11/12/2007, 00.00
INDIA

West Bengal, general strike in the wake of massacre ordered by communists

Nirmala Carvalho
Members of the Communist Party yesterday attacked the storage centres of local small farmers, to convince them through violence to give in to their lands being requisitioned. The opposition declares the shit down of the entire State.

Kolkata (AsiaNews) – The great strike of  West Bengal began today, organised by the opposition in response to the massacre which took place yesterday in rural Nandigram carried out by the local Communist Party. According to sources in Trinamul – companies which oppose the communist government – the strike will last until tomorrow night.

It is still unclear what exactly took place yesterday in Nandigram, even if some eye-witnesses tell AsiaNews: “Communist Party members carried out raids on the crop storage centres.  They beat men and raped women, while the police remained completely indifferent”.

Tension in the area is high. The government had legislated for the expropriation of lands in  Nandigram to create a “special economic zone”, to attract investment through cheap land and low taxes.  But the programme was cancelled after months of popular protest and clashes with the police who on March 14th shot at the crowd killing 14 people.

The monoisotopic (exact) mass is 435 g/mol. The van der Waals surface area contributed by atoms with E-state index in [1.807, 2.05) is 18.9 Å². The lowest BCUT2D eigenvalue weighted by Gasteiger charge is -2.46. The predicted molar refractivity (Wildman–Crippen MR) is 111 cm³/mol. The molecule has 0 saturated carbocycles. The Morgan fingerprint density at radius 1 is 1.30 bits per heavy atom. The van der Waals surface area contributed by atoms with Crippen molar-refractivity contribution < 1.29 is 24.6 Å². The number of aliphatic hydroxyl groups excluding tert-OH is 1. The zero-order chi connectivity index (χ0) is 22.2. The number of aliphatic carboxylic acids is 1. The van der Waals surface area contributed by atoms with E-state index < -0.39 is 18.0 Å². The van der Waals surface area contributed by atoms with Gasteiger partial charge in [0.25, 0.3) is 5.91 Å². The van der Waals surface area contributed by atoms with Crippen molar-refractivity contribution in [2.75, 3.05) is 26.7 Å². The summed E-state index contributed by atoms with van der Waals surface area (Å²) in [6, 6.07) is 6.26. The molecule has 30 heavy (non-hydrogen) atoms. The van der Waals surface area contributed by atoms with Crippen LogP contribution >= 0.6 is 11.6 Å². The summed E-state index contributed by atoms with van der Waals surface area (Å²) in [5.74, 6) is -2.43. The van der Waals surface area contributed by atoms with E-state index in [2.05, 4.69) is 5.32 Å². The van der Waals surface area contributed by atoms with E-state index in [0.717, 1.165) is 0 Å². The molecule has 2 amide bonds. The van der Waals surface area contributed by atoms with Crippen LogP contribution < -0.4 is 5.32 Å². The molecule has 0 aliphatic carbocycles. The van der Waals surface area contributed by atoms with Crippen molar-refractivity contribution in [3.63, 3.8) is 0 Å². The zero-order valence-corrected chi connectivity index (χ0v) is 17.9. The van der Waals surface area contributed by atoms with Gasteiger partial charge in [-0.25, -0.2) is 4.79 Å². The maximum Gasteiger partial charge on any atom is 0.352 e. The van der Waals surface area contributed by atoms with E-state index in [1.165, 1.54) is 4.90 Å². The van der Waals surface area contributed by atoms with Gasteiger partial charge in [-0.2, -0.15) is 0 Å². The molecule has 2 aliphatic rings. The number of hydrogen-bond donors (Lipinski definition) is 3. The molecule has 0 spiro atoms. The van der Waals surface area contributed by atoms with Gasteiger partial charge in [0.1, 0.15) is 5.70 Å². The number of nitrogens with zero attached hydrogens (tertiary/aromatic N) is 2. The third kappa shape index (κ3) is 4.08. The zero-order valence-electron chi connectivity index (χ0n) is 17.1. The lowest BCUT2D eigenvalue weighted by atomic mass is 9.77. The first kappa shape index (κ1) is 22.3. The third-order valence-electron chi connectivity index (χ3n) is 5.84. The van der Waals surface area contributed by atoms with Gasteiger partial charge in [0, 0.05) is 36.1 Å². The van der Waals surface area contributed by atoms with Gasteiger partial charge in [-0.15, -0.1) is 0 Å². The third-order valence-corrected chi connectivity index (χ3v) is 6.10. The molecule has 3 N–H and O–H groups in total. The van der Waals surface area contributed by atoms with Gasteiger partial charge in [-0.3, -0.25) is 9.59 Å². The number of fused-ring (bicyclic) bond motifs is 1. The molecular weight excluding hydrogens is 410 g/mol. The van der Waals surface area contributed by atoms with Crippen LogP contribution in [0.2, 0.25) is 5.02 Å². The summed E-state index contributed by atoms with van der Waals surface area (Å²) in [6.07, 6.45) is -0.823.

Despite this clashes have continued between Communist government supporters and Trinamul, who have the backing of local farmers.  According to some yesterdays attack was programmed to “convince farmers once and for all that their lands must be taken”.

Lenin Raghuvansi, a well known human rights activist, commented to AsiaNews: “Nandigram is symbolic of the hypocritical democracy in India and also a shame on the international trumpeting that India is a growing global economic power”.

Communist leaders he explains, “want to control the state and remove democracy from W. Bengal.  There is also the grass root presence of the Maoists in Nandigram which compounds the problems from the poor people in this eastern state, and the Union government is doing nothing to stop this”.

Now concludes the activist, “The urgent concern is primarily to establish the ‘rule of law’ and democracy in Nandigram and also to do a serious rethink on the Special Economic Zone and development in general. This is the crisis in India today, not just in Nandigram : “How to reconcile Globalization with the real presence of Marginalization.  ”.

 

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